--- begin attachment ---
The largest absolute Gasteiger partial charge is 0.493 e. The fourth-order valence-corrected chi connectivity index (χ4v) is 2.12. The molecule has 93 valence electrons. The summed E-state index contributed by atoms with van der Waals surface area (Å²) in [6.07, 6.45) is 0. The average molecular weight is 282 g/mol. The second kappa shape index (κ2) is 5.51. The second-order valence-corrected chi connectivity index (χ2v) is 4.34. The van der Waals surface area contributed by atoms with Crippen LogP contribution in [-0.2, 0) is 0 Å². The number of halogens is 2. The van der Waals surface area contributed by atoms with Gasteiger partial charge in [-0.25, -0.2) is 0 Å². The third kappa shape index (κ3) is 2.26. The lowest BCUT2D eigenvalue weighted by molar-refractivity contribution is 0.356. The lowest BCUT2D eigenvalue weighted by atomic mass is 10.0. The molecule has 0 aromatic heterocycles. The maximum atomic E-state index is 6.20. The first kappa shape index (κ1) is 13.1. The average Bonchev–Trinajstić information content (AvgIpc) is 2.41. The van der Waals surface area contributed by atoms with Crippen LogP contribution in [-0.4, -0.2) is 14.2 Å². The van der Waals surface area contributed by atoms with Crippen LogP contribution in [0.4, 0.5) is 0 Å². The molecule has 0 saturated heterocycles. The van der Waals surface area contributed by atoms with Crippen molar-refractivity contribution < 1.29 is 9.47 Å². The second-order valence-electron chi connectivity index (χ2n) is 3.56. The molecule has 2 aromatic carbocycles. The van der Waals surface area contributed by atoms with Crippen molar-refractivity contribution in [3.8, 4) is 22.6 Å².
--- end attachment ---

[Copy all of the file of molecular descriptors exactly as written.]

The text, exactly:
The largest absolute Gasteiger partial charge is 0.493 e. The fourth-order valence-corrected chi connectivity index (χ4v) is 2.12. The molecule has 93 valence electrons. The summed E-state index contributed by atoms with van der Waals surface area (Å²) in [6.07, 6.45) is 0. The average molecular weight is 282 g/mol. The second kappa shape index (κ2) is 5.51. The second-order valence-corrected chi connectivity index (χ2v) is 4.34. The van der Waals surface area contributed by atoms with Crippen LogP contribution in [-0.2, 0) is 0 Å². The number of halogens is 2. The van der Waals surface area contributed by atoms with Gasteiger partial charge in [-0.25, -0.2) is 0 Å². The third kappa shape index (κ3) is 2.26. The lowest BCUT2D eigenvalue weighted by molar-refractivity contribution is 0.356. The lowest BCUT2D eigenvalue weighted by atomic mass is 10.0. The molecule has 0 aromatic heterocycles. The maximum atomic E-state index is 6.20. The first kappa shape index (κ1) is 13.1. The average Bonchev–Trinajstić information content (AvgIpc) is 2.41. The van der Waals surface area contributed by atoms with Crippen LogP contribution in [-0.4, -0.2) is 14.2 Å². The van der Waals surface area contributed by atoms with Crippen LogP contribution in [0.4, 0.5) is 0 Å². The molecule has 0 saturated heterocycles. The van der Waals surface area contributed by atoms with Crippen molar-refractivity contribution < 1.29 is 9.47 Å². The second-order valence-electron chi connectivity index (χ2n) is 3.56. The molecule has 2 aromatic carbocycles. The van der Waals surface area contributed by atoms with Crippen molar-refractivity contribution in [3.8, 4) is 22.6 Å².